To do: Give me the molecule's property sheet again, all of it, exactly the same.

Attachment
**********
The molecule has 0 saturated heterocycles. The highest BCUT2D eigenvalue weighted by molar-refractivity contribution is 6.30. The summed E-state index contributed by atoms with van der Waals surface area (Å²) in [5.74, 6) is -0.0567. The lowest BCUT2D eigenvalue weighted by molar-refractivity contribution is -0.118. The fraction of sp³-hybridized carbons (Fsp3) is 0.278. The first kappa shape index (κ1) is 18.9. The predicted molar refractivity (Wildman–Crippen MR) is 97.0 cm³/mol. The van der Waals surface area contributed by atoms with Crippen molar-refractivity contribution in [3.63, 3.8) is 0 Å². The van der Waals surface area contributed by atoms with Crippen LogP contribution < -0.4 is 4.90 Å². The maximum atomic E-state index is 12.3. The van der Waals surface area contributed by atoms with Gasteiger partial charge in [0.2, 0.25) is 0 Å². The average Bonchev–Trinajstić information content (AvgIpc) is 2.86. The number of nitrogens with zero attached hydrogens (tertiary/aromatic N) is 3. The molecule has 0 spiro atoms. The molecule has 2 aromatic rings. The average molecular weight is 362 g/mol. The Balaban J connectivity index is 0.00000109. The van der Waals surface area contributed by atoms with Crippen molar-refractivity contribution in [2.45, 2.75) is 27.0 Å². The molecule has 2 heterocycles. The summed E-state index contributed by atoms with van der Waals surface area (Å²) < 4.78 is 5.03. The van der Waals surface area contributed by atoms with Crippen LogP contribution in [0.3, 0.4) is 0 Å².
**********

The molecule has 0 saturated heterocycles. The highest BCUT2D eigenvalue weighted by molar-refractivity contribution is 6.30. The summed E-state index contributed by atoms with van der Waals surface area (Å²) in [5.74, 6) is -0.0567. The lowest BCUT2D eigenvalue weighted by molar-refractivity contribution is -0.118. The fraction of sp³-hybridized carbons (Fsp3) is 0.278. The first kappa shape index (κ1) is 18.9. The predicted molar refractivity (Wildman–Crippen MR) is 97.0 cm³/mol. The van der Waals surface area contributed by atoms with Crippen molar-refractivity contribution in [3.63, 3.8) is 0 Å². The van der Waals surface area contributed by atoms with Crippen LogP contribution < -0.4 is 4.90 Å². The maximum atomic E-state index is 12.3. The van der Waals surface area contributed by atoms with Gasteiger partial charge in [0.2, 0.25) is 0 Å². The average Bonchev–Trinajstić information content (AvgIpc) is 2.86. The number of nitrogens with zero attached hydrogens (tertiary/aromatic N) is 3. The molecule has 0 spiro atoms. The molecule has 2 aromatic rings. The average molecular weight is 362 g/mol. The Balaban J connectivity index is 0.00000109. The van der Waals surface area contributed by atoms with Crippen molar-refractivity contribution in [2.45, 2.75) is 27.0 Å². The molecule has 2 heterocycles. The summed E-state index contributed by atoms with van der Waals surface area (Å²) < 4.78 is 5.03. The van der Waals surface area contributed by atoms with Crippen LogP contribution in [0.3, 0.4) is 0 Å².